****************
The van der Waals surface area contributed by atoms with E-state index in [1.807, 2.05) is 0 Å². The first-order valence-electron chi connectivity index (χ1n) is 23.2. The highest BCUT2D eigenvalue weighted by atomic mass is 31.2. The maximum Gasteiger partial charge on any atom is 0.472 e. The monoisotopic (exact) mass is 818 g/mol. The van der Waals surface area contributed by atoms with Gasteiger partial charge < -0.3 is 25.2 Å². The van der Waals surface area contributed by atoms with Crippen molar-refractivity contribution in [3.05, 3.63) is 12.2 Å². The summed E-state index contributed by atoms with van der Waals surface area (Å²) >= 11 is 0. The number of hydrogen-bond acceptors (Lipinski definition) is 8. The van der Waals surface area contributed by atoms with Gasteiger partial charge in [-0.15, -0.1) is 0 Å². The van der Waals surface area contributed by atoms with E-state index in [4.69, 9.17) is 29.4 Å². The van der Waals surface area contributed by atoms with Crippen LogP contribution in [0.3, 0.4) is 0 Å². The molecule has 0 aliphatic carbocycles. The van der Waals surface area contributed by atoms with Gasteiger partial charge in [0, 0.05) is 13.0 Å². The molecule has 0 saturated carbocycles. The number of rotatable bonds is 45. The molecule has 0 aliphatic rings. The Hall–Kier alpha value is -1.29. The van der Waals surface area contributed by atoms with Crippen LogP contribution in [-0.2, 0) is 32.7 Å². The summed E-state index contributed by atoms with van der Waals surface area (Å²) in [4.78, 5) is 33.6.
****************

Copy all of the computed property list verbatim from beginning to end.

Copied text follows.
The van der Waals surface area contributed by atoms with E-state index in [1.807, 2.05) is 0 Å². The first-order valence-electron chi connectivity index (χ1n) is 23.2. The highest BCUT2D eigenvalue weighted by atomic mass is 31.2. The maximum Gasteiger partial charge on any atom is 0.472 e. The monoisotopic (exact) mass is 818 g/mol. The van der Waals surface area contributed by atoms with Gasteiger partial charge < -0.3 is 25.2 Å². The van der Waals surface area contributed by atoms with Crippen molar-refractivity contribution in [3.05, 3.63) is 12.2 Å². The summed E-state index contributed by atoms with van der Waals surface area (Å²) >= 11 is 0. The number of hydrogen-bond acceptors (Lipinski definition) is 8. The van der Waals surface area contributed by atoms with Gasteiger partial charge in [-0.15, -0.1) is 0 Å². The van der Waals surface area contributed by atoms with E-state index in [4.69, 9.17) is 29.4 Å². The van der Waals surface area contributed by atoms with Crippen LogP contribution in [0.3, 0.4) is 0 Å². The molecule has 0 aliphatic carbocycles. The van der Waals surface area contributed by atoms with Gasteiger partial charge in [0, 0.05) is 13.0 Å². The molecule has 0 saturated carbocycles. The number of rotatable bonds is 45. The molecule has 0 aliphatic rings. The Hall–Kier alpha value is -1.29. The van der Waals surface area contributed by atoms with Crippen LogP contribution in [-0.2, 0) is 32.7 Å². The summed E-state index contributed by atoms with van der Waals surface area (Å²) in [4.78, 5) is 33.6.